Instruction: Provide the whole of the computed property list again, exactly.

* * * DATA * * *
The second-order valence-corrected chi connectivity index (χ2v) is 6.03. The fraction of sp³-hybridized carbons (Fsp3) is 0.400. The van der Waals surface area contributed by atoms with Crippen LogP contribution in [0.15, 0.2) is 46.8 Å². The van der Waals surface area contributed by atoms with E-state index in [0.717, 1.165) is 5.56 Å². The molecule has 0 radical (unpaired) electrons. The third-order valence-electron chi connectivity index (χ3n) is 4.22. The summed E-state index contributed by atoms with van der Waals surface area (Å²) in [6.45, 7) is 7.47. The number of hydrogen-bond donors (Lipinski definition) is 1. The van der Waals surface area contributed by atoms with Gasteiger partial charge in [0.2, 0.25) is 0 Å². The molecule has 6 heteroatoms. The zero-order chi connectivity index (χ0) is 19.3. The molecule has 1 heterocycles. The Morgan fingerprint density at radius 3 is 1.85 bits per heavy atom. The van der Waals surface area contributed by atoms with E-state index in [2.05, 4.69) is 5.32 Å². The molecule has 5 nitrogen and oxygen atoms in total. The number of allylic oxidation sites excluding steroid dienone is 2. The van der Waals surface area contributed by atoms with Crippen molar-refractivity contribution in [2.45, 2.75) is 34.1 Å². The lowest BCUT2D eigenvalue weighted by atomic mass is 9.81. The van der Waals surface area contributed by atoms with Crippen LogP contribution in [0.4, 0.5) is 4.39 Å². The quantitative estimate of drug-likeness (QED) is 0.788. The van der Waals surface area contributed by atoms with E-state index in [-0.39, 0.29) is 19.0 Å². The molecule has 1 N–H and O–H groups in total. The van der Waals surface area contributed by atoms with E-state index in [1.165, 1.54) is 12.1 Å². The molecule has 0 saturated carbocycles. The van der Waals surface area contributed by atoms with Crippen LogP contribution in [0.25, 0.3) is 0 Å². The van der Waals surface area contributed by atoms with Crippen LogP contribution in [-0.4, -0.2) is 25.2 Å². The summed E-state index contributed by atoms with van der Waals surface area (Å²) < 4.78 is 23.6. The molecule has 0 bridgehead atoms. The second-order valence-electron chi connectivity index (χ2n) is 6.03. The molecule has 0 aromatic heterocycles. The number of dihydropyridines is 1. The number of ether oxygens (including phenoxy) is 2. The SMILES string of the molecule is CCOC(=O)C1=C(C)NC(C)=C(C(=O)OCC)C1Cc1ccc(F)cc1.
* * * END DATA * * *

The second-order valence-corrected chi connectivity index (χ2v) is 6.03. The fraction of sp³-hybridized carbons (Fsp3) is 0.400. The van der Waals surface area contributed by atoms with Crippen LogP contribution in [0.15, 0.2) is 46.8 Å². The van der Waals surface area contributed by atoms with E-state index in [0.717, 1.165) is 5.56 Å². The molecule has 0 radical (unpaired) electrons. The third-order valence-electron chi connectivity index (χ3n) is 4.22. The summed E-state index contributed by atoms with van der Waals surface area (Å²) in [6.45, 7) is 7.47. The number of hydrogen-bond donors (Lipinski definition) is 1. The van der Waals surface area contributed by atoms with Gasteiger partial charge in [0.2, 0.25) is 0 Å². The molecule has 6 heteroatoms. The zero-order chi connectivity index (χ0) is 19.3. The molecule has 1 heterocycles. The Morgan fingerprint density at radius 3 is 1.85 bits per heavy atom. The van der Waals surface area contributed by atoms with E-state index in [2.05, 4.69) is 5.32 Å². The molecule has 5 nitrogen and oxygen atoms in total. The number of allylic oxidation sites excluding steroid dienone is 2. The van der Waals surface area contributed by atoms with Crippen molar-refractivity contribution in [2.45, 2.75) is 34.1 Å². The lowest BCUT2D eigenvalue weighted by atomic mass is 9.81. The van der Waals surface area contributed by atoms with Crippen LogP contribution in [0.4, 0.5) is 4.39 Å². The quantitative estimate of drug-likeness (QED) is 0.788. The van der Waals surface area contributed by atoms with E-state index in [-0.39, 0.29) is 19.0 Å². The molecule has 1 N–H and O–H groups in total. The van der Waals surface area contributed by atoms with E-state index in [1.165, 1.54) is 12.1 Å². The molecule has 0 saturated carbocycles. The van der Waals surface area contributed by atoms with Crippen LogP contribution in [0.25, 0.3) is 0 Å². The van der Waals surface area contributed by atoms with Crippen LogP contribution in [-0.4, -0.2) is 25.2 Å². The summed E-state index contributed by atoms with van der Waals surface area (Å²) < 4.78 is 23.6. The molecule has 0 bridgehead atoms. The second-order valence-electron chi connectivity index (χ2n) is 6.03. The molecule has 0 aromatic heterocycles. The number of dihydropyridines is 1. The number of ether oxygens (including phenoxy) is 2. The SMILES string of the molecule is CCOC(=O)C1=C(C)NC(C)=C(C(=O)OCC)C1Cc1ccc(F)cc1.